You’ve done all the keepy ups you can manage, punted a ball into the back of the net from 70 yards and become more balletic than Ronaldinho at his peak. So where do you go from here?

If you don’t want to head offside in your footy career path, you’ll have to keep your head down and train like it was the only thing in your life.

In every vocation – whether it be sports or writing or music or what have you – dedication is the key to success. But while you might think that means spending hundreds of hours on the pitch, there are other, more academic routes to success.

Study crams and exams might not sound like the way Messi spends his afternoons, but a football degree could be the perfect route into the big leagues.

The beautiful game is about more than free kicks and silken goals. It contains a broad smorgasbord of tasks necessary to ensure that every 90 minutes goes off without a hitch.

Moreover, everyone knows that being a football player isn’t a long-term occupation. Even world-class players can eke out around 15 years of life from their playing career. And once the lights have dimmed on the world stage, finding other means of income is vital.

More charismatic (and famous) players will become pundits, while those who flourish with a pen might become sports writers for newspapers. But many more will work behind the scenes, becoming coaches, managers, physiotherapists or even join the board of a major team.

Yet these skills don’t develop because you can ace a corner kick – they’re earned through hard work and application.

But what academic routes can you take to remain part of the beautiful games once full time has been called on your playing career?

Coach to victory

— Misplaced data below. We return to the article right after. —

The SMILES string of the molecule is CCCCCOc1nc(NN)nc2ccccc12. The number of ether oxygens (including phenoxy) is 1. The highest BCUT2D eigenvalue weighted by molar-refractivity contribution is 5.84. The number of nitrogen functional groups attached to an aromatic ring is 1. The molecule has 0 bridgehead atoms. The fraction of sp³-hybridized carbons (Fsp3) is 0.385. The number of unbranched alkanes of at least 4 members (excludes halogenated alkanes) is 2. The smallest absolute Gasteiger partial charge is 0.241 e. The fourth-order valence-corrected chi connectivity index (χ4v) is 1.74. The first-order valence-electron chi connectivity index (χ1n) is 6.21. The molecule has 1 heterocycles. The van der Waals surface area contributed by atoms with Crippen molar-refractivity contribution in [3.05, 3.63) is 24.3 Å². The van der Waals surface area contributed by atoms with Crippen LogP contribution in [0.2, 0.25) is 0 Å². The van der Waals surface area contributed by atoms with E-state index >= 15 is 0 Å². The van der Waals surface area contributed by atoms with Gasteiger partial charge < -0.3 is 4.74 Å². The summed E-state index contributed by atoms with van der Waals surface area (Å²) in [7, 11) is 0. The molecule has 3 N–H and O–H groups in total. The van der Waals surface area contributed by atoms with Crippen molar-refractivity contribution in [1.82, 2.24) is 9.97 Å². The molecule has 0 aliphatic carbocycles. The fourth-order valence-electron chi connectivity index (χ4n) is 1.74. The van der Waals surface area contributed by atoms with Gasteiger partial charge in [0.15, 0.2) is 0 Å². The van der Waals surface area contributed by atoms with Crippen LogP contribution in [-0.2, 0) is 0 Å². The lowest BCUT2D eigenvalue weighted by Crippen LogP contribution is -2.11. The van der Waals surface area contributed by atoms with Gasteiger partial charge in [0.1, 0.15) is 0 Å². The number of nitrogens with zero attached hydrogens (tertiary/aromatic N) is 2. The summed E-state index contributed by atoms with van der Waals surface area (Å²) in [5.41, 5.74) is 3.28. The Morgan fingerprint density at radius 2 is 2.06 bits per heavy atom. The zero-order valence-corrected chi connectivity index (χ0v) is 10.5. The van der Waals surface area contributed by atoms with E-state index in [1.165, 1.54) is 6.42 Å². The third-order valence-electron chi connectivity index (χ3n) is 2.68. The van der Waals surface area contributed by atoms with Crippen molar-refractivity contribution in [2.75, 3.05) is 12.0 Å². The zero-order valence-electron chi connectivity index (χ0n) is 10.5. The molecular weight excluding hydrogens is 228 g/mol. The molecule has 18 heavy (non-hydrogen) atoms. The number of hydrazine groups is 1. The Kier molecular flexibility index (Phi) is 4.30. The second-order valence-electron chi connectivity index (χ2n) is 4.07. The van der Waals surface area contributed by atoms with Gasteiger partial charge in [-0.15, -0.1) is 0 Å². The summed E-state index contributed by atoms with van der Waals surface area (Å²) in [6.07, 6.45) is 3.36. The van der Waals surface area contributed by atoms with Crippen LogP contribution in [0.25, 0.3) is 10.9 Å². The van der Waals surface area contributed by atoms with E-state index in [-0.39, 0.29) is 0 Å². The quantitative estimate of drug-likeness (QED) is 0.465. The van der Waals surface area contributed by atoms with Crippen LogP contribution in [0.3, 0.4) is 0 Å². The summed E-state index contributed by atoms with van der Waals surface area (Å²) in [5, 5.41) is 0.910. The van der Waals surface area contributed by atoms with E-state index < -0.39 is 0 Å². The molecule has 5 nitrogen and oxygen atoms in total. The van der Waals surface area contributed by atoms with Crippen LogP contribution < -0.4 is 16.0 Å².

Coaching requires more than being able to play well. You need to be an expert communicator, great motivator and a team player if you want to craft well-rounded footballers.

Take a degree in football coaching and you’ll learn exactly how to create a perfect team. With the theory in your brain, you’ll motivate people like it was second nature.

Brains for management

Whether you’re managing Aston Villa or Arbroath FC, coordinating a team down to the finest detail takes a keen eye, great knowledge of the game and a meticulous attention to detail.

Most of these skills can be found in any management and leadership qualifications. Study as though you were a middle manager in any company and you’ll find a huge array of transferrable skills. The more mundane aspects of football management will never puzzle you again.

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About Author

Charles Whitworth is the Editor of the Young Academic publications. Graduating from the University of Liverpool with a Bachelor of Arts degree in Journalism in 2008, Charles learnt his trade in newsrooms such as IPC Media and Sky. He has now developed as a top sports, music and current affairs journalist and has been printed in a range of publications including The Guardian. His interests include Cricket, Football, Rugby, Music and Current Affairs. Fresh from the editorship of Student Times he now takes the reins at Young Academic - the premier student news portal. Connect with me on Google+

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